Cahair O'Kane: There's more to a county than its senior teams
£525. That’s what it would have cost Tyrone county board to buy 35 foam rollers and the resistance bands that the players were instead asked to self-fund.
It was a much more costly PR mistake than it would have been a financial blow to the county’s books. From an income of £1.38m in 2016, it was never going to be a bank-breaker.
To have their internal affairs in the glare of the national spotlight over a sum of money that someone could have walked down to Kelly’s Inn, asked for and walked back up the hill to Garvaghey with seems a trifle foolish.
Despite the statements from Sean Cavanagh and Mickey Harte in recent days pouring cold water over any disaffection, it’s obvious that there is a degree of annoyance among the players about the issue.
As the anonymous statement to NewsTalk revealed, the players’ gripe wasn’t over the £15 they were asked to pay, but rather the principle.
“It's becoming impossible to prepare ourselves to win an All-Ireland in a climate of cut, cut, cut...” said the letter that’s joined in infamy by the goody bag.
The root of the disgruntlement is easy sourced.
The letter was sent to the Dublin radio station less than a week after the Irish Independent listed the spending of each inter-county team last year, and Tyrone were 25th on the list.
Six of the All-Ireland football quarter-finalists were in the top eight spenders.
Clare, who wouldn’t have expected their footballers to outlast their hurlers, were 12th on the list, spending just over €760,000.
The All-Ireland finalists, Dublin and Mayo, spent over €3m between them.
The Tyrone players see that list. They see their own expenditure of £430,000 (€494,127) away down at the bottom.
Some feel aggrieved at having to fight for their expenses.
They see the county itself running a surplus on its overall accounts for 2016, and they see that they fell short of their dream of an All-Ireland last year.
You can see it from their side of the fence. But it looks worse from the other side.
Whether it’s €490,000 or €1.6m, these are considerable sums of money to be spending on a tiny section of the playing population in any county.
There is far more to any county than its senior teams.
Tyrone ended up with a surplus last year but they still spent 34 per cent of their entire income on their county teams. Paying back over £400,000 on their debts relating to Garvaghey and Healy Park is, in one way, a massive drain on their income, but that major investment in those facilities has helped Tyrone climb back to the head of the pile in Ulster.
Their investment in coaching has been as shrewd as any over the last 20 years – you only need to look at their minor record for evidence.
They may have finished the year with a financial surplus of just under £150,000 but in the modern climate, that’s not a huge rainy day fund.
The financial pressure on counties is exceptionally heavy, and getting worse.
At Congress, Donegal county chairman Sean Dunnion hinted at issues in his county in meeting the demands of the renewed players’ charter.
He admitted being shocked at the guidelines of the document, which outlines the minimum that counties should be providing their players with as part of the new GAA/GPA deal – which Dunnion said was sold to counties as being cost neutral, before it became quickly apparent who would actually foot the increased bill.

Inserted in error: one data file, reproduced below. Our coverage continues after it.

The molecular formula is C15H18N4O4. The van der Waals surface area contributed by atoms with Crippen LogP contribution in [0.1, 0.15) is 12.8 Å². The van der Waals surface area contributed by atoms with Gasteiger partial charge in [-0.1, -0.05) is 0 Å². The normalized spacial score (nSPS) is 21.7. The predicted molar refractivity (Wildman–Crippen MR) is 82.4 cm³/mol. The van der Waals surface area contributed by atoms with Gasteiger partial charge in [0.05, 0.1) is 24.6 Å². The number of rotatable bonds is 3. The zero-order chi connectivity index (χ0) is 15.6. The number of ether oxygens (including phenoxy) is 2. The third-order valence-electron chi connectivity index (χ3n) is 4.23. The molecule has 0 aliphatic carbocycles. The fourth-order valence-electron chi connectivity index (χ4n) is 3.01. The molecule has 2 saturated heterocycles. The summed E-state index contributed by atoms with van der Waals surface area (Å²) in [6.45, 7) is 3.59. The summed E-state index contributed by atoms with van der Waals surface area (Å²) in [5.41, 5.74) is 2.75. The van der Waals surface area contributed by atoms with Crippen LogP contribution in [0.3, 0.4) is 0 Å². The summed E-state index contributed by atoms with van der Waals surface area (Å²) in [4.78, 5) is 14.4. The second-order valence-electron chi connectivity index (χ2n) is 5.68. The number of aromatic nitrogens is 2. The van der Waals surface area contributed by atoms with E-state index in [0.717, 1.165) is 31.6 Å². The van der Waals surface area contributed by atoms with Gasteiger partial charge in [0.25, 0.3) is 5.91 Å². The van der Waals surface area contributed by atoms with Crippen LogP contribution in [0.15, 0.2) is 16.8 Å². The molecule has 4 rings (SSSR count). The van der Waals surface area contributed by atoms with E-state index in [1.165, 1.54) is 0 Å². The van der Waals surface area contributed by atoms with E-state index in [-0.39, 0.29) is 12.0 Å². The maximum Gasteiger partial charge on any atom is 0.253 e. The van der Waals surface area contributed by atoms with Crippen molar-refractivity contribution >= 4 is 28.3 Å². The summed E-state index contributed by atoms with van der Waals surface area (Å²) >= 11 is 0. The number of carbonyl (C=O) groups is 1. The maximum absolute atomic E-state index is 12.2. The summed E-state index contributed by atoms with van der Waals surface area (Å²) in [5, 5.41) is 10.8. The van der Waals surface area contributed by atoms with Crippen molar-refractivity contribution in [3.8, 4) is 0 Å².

It’s an astonishing document.
The new 65c mileage rate (up from 50c) and €20-a-week limit on nutrition are well established.
What it might surprise you to learn is the depth of entitlement inter-county players are granted under the new agreement.
For example, every player that is part of a National League panel is entitled to at least three pairs of boots worth a minimum of €375 in total.
Every player is entitled to receive a wealth of new gear, including a training top, shorts, socks, a wet top / windcheater, wet bottoms, half-zip top, t-shirt / polo shirt, tracksuit bottoms, a jacket / gilet, kit bags, match day shorts and socks, and gloves.
On top of being provided with meals after every training session and game, it’s also the responsibility of team management to ensure that players have access to a qualified nutritionist and that any requirements they have in the line of recovery drinks, protein, vitamins etc are sourced and provided to players.
With the inclusion of expenses for pre-approved gym sessions and medical sessions that weren’t part of the last charter, all of this represents a significant increase in costs for a county board from the previous deal.
The new charter is just another example of the growing divide between the club and inter-county player.
Some county players may feel aggrieved about expenses but the club scene is absolutely littered with lads that travel from university in Belfast down home to Derry and Tyrone and Fermanagh two or three times a week for training.
They pay their own diesel.
They buy their own boots and gloves and socks and shorts.
They pay their own membership.
They buy their own food after training and games.
Best of all, the vast majority of clubs around Ireland pay into their county’s fundraising wing.
A considerable chunk of the money generated by such bodies, and which is then pumped into funding the senior teams, comes from the pockets of club players themselves.
At the grassroots, it is still about giving rather than receiving.
It’s become very difficult to argue the same case at the top.